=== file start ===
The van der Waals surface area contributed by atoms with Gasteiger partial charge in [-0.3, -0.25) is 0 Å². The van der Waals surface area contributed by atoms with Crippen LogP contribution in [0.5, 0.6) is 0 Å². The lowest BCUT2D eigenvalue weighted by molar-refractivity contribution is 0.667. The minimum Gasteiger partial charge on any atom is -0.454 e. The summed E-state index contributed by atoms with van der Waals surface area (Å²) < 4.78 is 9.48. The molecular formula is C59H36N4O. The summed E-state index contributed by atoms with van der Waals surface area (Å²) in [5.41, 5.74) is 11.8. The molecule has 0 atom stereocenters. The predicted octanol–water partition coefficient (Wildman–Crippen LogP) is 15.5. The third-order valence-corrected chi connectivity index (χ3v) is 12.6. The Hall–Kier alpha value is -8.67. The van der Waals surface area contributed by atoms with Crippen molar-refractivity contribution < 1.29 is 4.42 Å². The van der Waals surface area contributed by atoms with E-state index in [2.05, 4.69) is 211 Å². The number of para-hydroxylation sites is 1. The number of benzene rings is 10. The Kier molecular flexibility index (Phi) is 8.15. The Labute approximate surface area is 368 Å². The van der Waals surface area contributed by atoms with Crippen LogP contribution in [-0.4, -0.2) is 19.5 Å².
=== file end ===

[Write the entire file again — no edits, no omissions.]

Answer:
The van der Waals surface area contributed by atoms with Gasteiger partial charge in [-0.3, -0.25) is 0 Å². The van der Waals surface area contributed by atoms with Crippen LogP contribution in [0.5, 0.6) is 0 Å². The lowest BCUT2D eigenvalue weighted by molar-refractivity contribution is 0.667. The minimum Gasteiger partial charge on any atom is -0.454 e. The summed E-state index contributed by atoms with van der Waals surface area (Å²) < 4.78 is 9.48. The molecular formula is C59H36N4O. The summed E-state index contributed by atoms with van der Waals surface area (Å²) in [5.41, 5.74) is 11.8. The molecule has 0 atom stereocenters. The predicted octanol–water partition coefficient (Wildman–Crippen LogP) is 15.5. The third-order valence-corrected chi connectivity index (χ3v) is 12.6. The Hall–Kier alpha value is -8.67. The van der Waals surface area contributed by atoms with Crippen molar-refractivity contribution < 1.29 is 4.42 Å². The van der Waals surface area contributed by atoms with E-state index in [2.05, 4.69) is 211 Å². The number of para-hydroxylation sites is 1. The number of benzene rings is 10. The Kier molecular flexibility index (Phi) is 8.15. The Labute approximate surface area is 368 Å². The van der Waals surface area contributed by atoms with Crippen LogP contribution in [-0.4, -0.2) is 19.5 Å².